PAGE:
Sunset Beach Is One Place Where Character Counts

Someone mentioned to me that a well-known watering hole in Sunset Beach is changing hands in a few months, creating an uncertain future for it. Bars come and go, but because Sunset Beach is one of those by-the-sea enclaves that usually get adorned with words like “quirky” or “character,” any change there usually is seen as someone taking away something we like.

The story of taking away things we like in Southern California has been told and retold, so let’s walk a different path today, while still paying at least token homage to quirky Sunset Beach, a burg with real character. See, I can’t help myself.

I’d forgotten that I’d written about the place shortly after the 1992 Los Angeles riots. My premise was that Sunset Beach provided solace from the urban chaos. I was reminded last week when out of the blue a photocopy of the column was mailed to me, along with a sweet note from one of the people I’d talked to that day -- a woman of a certain age who lived in a rented motel cabin to pursue her dream of being a writer.

Under the column, she’d typed her recollections of the day: “Early afternoon, Thursday, May 7, 1992, this young man heard my typewriter here in my Oceanside Inn writing cabin, peeked in my window, knocked, and told me he was trying to get a feel of Sunset Beach.”


Her name is Irene Calmer, and she also reminded me that I didn’t use anything she told me in the next day’s column.

Call it vanity, but anyone who tracks down a 14-year-old column and sends it to me gets a phone call. What better chance, I figure, to finally get Irene’s name in the paper and make up for excluding her all those years ago. Surely, she could recapture some of that spirit of Sunset Beach, especially considering that she’d rented the room for much of a 10-year period back then.

The lady now lives in San Diego County and remains of a certain age, living alone and the mother of three grown children. She sent a photo of herself from a few years ago wearing a red hat, wrapped in a white feathered boa and holding a white parasol. It was taken while she rode in a local float during a Marines celebration day.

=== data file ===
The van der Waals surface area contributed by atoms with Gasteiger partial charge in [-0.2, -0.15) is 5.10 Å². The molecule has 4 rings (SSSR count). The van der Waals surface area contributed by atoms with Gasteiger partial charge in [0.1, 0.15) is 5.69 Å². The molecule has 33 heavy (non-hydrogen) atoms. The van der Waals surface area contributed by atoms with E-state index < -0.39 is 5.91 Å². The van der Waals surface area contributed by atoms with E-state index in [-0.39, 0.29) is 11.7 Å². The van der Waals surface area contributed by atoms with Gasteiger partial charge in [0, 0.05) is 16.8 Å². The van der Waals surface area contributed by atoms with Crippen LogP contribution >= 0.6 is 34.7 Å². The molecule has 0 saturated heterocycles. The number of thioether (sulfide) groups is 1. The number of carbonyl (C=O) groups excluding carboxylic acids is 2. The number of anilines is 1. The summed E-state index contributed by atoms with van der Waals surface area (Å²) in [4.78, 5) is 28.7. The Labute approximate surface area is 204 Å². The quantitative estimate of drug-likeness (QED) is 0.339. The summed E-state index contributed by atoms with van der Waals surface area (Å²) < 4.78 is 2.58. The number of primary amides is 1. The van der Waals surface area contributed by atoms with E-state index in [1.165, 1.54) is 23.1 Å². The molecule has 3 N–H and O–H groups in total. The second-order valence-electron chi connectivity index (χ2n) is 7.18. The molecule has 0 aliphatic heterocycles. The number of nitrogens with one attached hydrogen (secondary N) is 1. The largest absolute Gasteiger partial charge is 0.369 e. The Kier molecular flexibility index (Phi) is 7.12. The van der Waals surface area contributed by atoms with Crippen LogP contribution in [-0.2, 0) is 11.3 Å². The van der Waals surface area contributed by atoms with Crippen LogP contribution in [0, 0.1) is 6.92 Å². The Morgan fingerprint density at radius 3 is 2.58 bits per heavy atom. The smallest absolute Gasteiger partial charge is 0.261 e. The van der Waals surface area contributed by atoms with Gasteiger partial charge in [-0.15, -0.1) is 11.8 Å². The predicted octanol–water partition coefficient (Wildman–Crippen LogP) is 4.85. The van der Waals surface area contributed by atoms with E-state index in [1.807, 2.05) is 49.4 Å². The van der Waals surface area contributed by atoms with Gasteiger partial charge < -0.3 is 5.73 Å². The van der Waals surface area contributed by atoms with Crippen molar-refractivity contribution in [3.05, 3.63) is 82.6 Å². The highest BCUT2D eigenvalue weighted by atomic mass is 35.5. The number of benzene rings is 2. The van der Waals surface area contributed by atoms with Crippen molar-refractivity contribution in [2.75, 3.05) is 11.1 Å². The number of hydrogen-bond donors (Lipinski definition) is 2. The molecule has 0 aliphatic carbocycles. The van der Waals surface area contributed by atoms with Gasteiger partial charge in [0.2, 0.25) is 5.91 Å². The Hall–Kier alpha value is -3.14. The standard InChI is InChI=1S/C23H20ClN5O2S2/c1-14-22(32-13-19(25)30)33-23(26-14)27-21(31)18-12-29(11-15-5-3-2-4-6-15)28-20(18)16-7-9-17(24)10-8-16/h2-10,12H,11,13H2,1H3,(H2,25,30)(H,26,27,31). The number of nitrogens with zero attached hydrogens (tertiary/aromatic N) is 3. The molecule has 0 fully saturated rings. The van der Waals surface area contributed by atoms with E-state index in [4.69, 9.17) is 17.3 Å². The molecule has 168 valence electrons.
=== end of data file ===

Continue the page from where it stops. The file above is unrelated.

I told her of the changes afoot at Mother’s Tavern, and she remembers it being right next door to where she lived. She has pictures of some of the women who worked there, she says, and then remembered when TV crews were interviewing people for segments of “The Love Connection” somewhere in the neighborhood.


She had eschewed her three-bedroom home in Trabuco Canyon for the cramped cabin No. 4 in Sunset Beach, because she felt more comfortable writing there and was taking classes in the area. I tried to prime her for some off-beat stories of Sunset Beach, but back then she was a writer immersed in that pursuit, not a social butterfly.

Except ...

Well, there were the days at King Neptune’s restaurant and bar. “Richard Harrison owned King Neptune’s,” Irene says. “That was our hangout. Everybody in the neighborhood went there. A lot of those cabins, I found out, held 40-year-old men who had to go to AA meetings. Right next door to King Neptune’s, they held AA meetings.”

Turns out Ms. Calmer, a former elementary school teacher in south Orange County, was not a shrinking violet. She worked up a skit with management in which she dressed as a bag lady who approached a man celebrating his birthday at the restaurant. The bit was that she started to come on to the birthday boy and then, when management cued the music, “I’d start dancing and undressing a little bit.”


Now, that’s why we call Sunset Beach quirky.

I ask if she’s lost any of that verve. “I am a character,” she says. “But when my son comes to visit, I have to sort of put on a front.”

When she’s dining out with family, she says, she’s quiet. But when they’re gone, and she hits her favorite local pub, “I’m dancing and acting silly and being myself. But in front of my kids, they wouldn’t want to see their mom doing that.”

Her local friends know she still dabbles at writing. She’s been in a writer’s club and was a charter member of the Oceanside Red Hot Hatters Club, which identified itself by wearing red hats and vowing to be uninhibited when they felt like it.


“At a certain age, you do what you want to do,” she says. “You spit on the floor, you dance. Do whatever you want to do. But you can’t be promiscuous, because your reputation would be bad.”

She apologizes for once again failing to provide off-beat tales of Sunset Beach. I think she senses that, just as in 1992, she won’t be appearing in the column.

Not to worry, madam.

You had me at “This young man heard my typewriter here in my Oceanside Inn writing cabin....”



Dana Parsons can be reached at (714) 966-7821 or at An archive of his recent columns is at